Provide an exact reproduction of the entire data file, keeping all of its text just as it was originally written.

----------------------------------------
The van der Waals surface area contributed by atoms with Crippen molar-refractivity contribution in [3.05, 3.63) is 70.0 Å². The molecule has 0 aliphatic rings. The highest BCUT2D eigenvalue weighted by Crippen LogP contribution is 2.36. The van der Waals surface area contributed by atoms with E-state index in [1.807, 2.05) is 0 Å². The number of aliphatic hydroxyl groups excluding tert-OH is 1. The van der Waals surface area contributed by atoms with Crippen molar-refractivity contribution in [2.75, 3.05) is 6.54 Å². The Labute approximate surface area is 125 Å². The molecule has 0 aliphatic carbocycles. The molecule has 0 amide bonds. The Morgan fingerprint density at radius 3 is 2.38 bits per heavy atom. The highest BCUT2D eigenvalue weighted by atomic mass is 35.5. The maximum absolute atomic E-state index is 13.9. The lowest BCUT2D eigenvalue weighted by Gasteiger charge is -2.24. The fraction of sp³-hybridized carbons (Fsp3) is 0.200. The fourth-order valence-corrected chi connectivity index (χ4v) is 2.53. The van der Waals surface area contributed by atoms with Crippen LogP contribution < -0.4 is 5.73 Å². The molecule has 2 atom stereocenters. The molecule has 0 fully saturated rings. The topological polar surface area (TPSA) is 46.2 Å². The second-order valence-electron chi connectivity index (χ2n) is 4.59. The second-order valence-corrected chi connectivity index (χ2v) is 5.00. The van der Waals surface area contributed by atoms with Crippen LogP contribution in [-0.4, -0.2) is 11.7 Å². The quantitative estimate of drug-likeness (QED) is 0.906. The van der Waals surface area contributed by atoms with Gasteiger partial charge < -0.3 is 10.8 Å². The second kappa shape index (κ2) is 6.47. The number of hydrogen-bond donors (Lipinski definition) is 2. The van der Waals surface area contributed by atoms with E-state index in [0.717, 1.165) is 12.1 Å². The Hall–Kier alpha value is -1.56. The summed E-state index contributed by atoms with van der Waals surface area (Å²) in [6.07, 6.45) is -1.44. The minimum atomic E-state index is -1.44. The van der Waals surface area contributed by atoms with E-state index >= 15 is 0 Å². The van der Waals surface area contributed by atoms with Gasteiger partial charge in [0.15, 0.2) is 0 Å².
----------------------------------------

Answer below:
The van der Waals surface area contributed by atoms with Crippen molar-refractivity contribution in [3.05, 3.63) is 70.0 Å². The molecule has 0 aliphatic rings. The highest BCUT2D eigenvalue weighted by Crippen LogP contribution is 2.36. The van der Waals surface area contributed by atoms with E-state index in [1.807, 2.05) is 0 Å². The number of aliphatic hydroxyl groups excluding tert-OH is 1. The van der Waals surface area contributed by atoms with Crippen molar-refractivity contribution in [2.75, 3.05) is 6.54 Å². The Labute approximate surface area is 125 Å². The molecule has 0 aliphatic carbocycles. The molecule has 0 amide bonds. The Morgan fingerprint density at radius 3 is 2.38 bits per heavy atom. The highest BCUT2D eigenvalue weighted by atomic mass is 35.5. The maximum absolute atomic E-state index is 13.9. The lowest BCUT2D eigenvalue weighted by Gasteiger charge is -2.24. The fraction of sp³-hybridized carbons (Fsp3) is 0.200. The fourth-order valence-corrected chi connectivity index (χ4v) is 2.53. The van der Waals surface area contributed by atoms with Crippen LogP contribution < -0.4 is 5.73 Å². The molecule has 2 atom stereocenters. The molecule has 0 fully saturated rings. The topological polar surface area (TPSA) is 46.2 Å². The second-order valence-electron chi connectivity index (χ2n) is 4.59. The second-order valence-corrected chi connectivity index (χ2v) is 5.00. The van der Waals surface area contributed by atoms with Crippen LogP contribution in [-0.4, -0.2) is 11.7 Å². The quantitative estimate of drug-likeness (QED) is 0.906. The van der Waals surface area contributed by atoms with Gasteiger partial charge < -0.3 is 10.8 Å². The second kappa shape index (κ2) is 6.47. The number of hydrogen-bond donors (Lipinski definition) is 2. The van der Waals surface area contributed by atoms with E-state index in [0.717, 1.165) is 12.1 Å². The Hall–Kier alpha value is -1.56. The summed E-state index contributed by atoms with van der Waals surface area (Å²) in [6.07, 6.45) is -1.44. The minimum atomic E-state index is -1.44. The van der Waals surface area contributed by atoms with E-state index >= 15 is 0 Å². The van der Waals surface area contributed by atoms with Gasteiger partial charge in [0.15, 0.2) is 0 Å².